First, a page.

Take the 2-minute tour ×
Ask Ubuntu is a question and answer site for Ubuntu users and developers. It's 100% free, no registration required.

I am using Ubuntu 12.04 and am unable to find where I install software using apt-get. In the dash if I type eclipse or the name of the software it appears, But I am unable to right click on it and open the folder location. Does anyone know how to find where exactly a particular software is installed using the dash. Also is it possible to set a software to be installed to a particular location when using the apt-get.

share|improve this question
add comment

2 Answers

up vote 2 down vote accepted

I fear it is not possible to do that from the dash. If you want to know where the executable path is, you can use the which command:

which eclipse

But this will probably point to some "bin" directory, and not to the directory containing the data. That's because software components are not installed in a single directory, but across many folders. Binaries stay in /usr/bin/, /bin, /sbin, etc depending on their use. Configuration in /etc, data in /usr/share, etcetera. Refer to this document about Filesystem Hierarchy Standard and the reason while you usually don't have a single-folder installation. As apt follows FHS, as far as I know it is not possible to force it to install in different location.

So about where is eclipse installed, it depends on which part of eclipse you are searching for. A common need is to install plugins, which are stored under: /usr/lib/eclipse/plugins. I usually prefer the integrated plugin manager, anyway.

share|improve this answer
    
dpkg -L eclipse from terminal should display all that's required –  damien Jul 19 '12 at 5:17
    
$ dpkg -L eclipse /. /usr /usr/share /usr/share/bug /usr/share/bug/eclipse /usr/share/bug/eclipse/control /usr/share/doc /usr/share/doc/eclipse /usr/share/doc/eclipse/copyright /usr/share/doc/eclipse/changelog.Debian.gz Plugins dir is not displayed, /usr/lib/eclipse. Maybe it is not created by dpkg but by eclipse itself...? –  mythsmith Jul 19 '12 at 5:19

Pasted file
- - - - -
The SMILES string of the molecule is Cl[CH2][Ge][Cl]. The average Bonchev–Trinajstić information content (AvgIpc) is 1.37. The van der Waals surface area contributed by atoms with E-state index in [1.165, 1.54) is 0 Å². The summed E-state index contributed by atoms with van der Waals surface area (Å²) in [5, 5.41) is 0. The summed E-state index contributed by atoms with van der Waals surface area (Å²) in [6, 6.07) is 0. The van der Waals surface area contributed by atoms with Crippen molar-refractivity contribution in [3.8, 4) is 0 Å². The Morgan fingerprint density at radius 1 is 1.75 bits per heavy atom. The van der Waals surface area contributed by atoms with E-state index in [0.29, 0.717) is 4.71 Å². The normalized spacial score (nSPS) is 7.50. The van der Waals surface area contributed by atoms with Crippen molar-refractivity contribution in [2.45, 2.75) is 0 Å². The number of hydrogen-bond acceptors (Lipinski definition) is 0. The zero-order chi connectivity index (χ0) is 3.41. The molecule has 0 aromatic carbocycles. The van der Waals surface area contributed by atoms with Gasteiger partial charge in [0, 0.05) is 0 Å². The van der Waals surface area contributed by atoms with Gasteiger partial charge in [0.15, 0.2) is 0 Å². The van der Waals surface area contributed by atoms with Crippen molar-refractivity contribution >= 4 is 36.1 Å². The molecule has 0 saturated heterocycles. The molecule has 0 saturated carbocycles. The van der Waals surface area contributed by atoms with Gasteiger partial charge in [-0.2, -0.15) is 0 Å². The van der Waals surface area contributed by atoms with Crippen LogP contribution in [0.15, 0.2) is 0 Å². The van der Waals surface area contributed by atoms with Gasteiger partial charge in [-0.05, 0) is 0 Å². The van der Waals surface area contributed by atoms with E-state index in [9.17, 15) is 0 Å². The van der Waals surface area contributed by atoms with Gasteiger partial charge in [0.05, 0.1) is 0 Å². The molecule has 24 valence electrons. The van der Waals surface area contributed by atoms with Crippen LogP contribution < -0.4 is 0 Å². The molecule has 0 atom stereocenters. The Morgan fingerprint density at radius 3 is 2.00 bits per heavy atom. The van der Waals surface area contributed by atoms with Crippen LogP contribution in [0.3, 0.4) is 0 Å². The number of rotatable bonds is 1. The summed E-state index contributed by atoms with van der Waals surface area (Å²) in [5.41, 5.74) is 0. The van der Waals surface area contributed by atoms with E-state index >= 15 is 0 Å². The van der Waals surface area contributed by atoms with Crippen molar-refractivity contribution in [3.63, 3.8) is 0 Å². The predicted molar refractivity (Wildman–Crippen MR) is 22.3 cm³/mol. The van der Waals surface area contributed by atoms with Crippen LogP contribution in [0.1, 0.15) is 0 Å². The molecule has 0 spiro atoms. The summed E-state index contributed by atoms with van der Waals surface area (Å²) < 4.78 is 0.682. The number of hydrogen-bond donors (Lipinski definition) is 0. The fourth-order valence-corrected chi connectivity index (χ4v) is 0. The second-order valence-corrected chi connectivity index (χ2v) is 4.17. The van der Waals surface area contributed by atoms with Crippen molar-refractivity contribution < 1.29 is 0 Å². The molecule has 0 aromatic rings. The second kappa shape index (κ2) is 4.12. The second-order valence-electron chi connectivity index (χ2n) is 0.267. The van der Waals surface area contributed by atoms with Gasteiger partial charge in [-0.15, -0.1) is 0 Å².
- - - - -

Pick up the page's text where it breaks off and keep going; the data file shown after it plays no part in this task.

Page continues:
okay. Thanks for the help –  Developer Android Jul 19 '12 at 5:47
add comment

Summary

  1. You shouldn't, and basically can't, make the package manager put any file anywhere except its default location.
  2. You can find the location of just about any program (i.e., the executable file itself) with the command which filename or by searching in Nautilus.

Details

You cannot change the default locations to install software with apt-get, the Software Center, or the other package management tools in Ubuntu. You can manually retrieve packages and extract their files wherever you want, but you almost certainly wouldn't want to do that. Generally speaking, it's a hassle and there's typically no reason to do it.

  • If you believe you would benefit from doing this, please add details to your question about why, an what you need to accomplish. The best way to do it would depend on that, plus there may be alternatives you haven't considered.

Packages install files throughout the filesystem, mostly in different subdirectories of /usr. This is in accordance with the filesystem hierarchy standard which specifies where different kinds of files, associated with installed programs and libraries, are supposed to go in a GNU/Linux system (i.e., in a "Linux distribution," like Ubuntu).

  • The executable files themselves go mostly in /usr/bin. That's where the eclipse executable is installed when you install the eclipse package on Ubuntu.
  • Executable files for games often go in /usr/games instead.
  • Executable files for system services like NetworkManager usually go in /usr/sbin instead. (s stands for "system". These are "system binaries.")
  • Libraries mostly go in /usr/lib.
  • If you have a 64-bit Ubuntu system, 32-bit libraries (installed to support 32-bit executables, since a 64-bit system can run both 64-bit and 32-bit programs) mostly go in /usr/lib32.